To call Ariana DeBose a triple threat—theater lingo for someone who can sing, dance, and act—is beginning to sound like an undercount. Last night, the performer added Tony Awards host to her résumé, bringing an effusive mix of Broadway razzle and cast-party inclusivity to Radio City Music Hall. If the opening medley was a mash note to classic musicals, it came studded with nods to DeBose’s own Broadway trajectory. That cheerleader-style lift harked back to her 2012 debut in Bring It On. The Hamilton reference was a wink to her sly, portentous role as The Bullet in the original cast. There was disco swagger, in homage to her Tony-nominated turn as Donna Summers. And the glimpse of mambo? That of course comes from Anita, the powerhouse character from Steven Spielberg’s West Side Story (itself born of the stage), for which DeBose earned a best supporting actress Oscar in March. Just about the only musical that didn’t get airtime was The Sound of Music—no matter, DeBose already spoofed it alongside Kate McKinnon while hosting SNL earlier this year.
From her first turn on the pre-show red carpet—wearing a black sequined dress by Boss, like an embodiment of jazz hands—DeBose demonstrated that she understood the assignment. Her version of hosting radiated the pomp and showmanship of the institution that is Broadway, complete with a meta number about performers venturing into the audience. (Andrew Garfield squirmed in his chair before she upped the bit by sitting squarely in his lap.) She also led the evening in celebrating everyone who makes the theater tick, front of house and backstage and in her very own Tony Awards green room.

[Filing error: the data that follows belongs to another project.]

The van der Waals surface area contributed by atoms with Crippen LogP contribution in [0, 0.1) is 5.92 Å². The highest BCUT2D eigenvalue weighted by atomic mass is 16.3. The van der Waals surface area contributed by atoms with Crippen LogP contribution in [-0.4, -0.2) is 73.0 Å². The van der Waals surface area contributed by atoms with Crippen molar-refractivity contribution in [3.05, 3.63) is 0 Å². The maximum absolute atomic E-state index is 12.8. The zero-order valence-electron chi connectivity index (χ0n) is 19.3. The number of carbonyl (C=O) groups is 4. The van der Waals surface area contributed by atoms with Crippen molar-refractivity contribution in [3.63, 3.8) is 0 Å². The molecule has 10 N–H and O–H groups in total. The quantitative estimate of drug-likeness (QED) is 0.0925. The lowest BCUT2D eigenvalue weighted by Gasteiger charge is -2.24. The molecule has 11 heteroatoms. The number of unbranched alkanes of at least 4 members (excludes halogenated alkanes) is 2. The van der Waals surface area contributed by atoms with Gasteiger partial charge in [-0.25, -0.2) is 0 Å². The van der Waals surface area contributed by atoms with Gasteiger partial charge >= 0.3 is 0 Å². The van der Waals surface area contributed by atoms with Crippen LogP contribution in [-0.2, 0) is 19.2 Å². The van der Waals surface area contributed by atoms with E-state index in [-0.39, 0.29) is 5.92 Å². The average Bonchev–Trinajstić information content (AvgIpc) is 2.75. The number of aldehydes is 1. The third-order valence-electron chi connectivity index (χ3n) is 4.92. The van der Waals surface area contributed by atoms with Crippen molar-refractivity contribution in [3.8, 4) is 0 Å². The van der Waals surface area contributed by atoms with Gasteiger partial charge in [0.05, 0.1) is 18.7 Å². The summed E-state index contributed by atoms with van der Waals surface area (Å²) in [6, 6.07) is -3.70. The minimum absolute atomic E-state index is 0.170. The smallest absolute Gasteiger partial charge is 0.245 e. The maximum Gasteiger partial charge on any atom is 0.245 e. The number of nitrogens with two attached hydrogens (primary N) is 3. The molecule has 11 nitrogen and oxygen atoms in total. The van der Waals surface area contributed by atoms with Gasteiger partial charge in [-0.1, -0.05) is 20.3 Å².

“It’s all love. Ari’s so appreciative of everyone on the team,” makeup artist Andréa Tiller says by phone, minutes after leaving her touchup station offstage. She has been working with DeBose since last July—a busy year that has seen the actor through a movie premiere, a high-profile awards season, and a pending slate that includes her Marvel debut in Kraven the Hunter. That mutual trust means there was little by way of discussion ahead of Sunday’s event. “The only direction that she gave us was, ‘I want to keep it easy, so there’s no fuss throughout the night,’” Tiller explains. In other words, the makeup had to look as good, last as long, and perform as well as DeBose herself.
Given the stack of wardrobe changes and full-out dance numbers, Tiller kept the look versatile yet “very sultry,” with a “midnight smoky eye” and neutral lip—Lancôme’s gloss in Nuit & Jour. (Keen observers might have noticed a mid-show switch to a brighter pink.) The goal was a makeup moment that played well on the red carpet and hi-def television while also projecting to the enthusiastic balcony attendees, who joined the Yiddish scat call-and-response with Billy Crystal.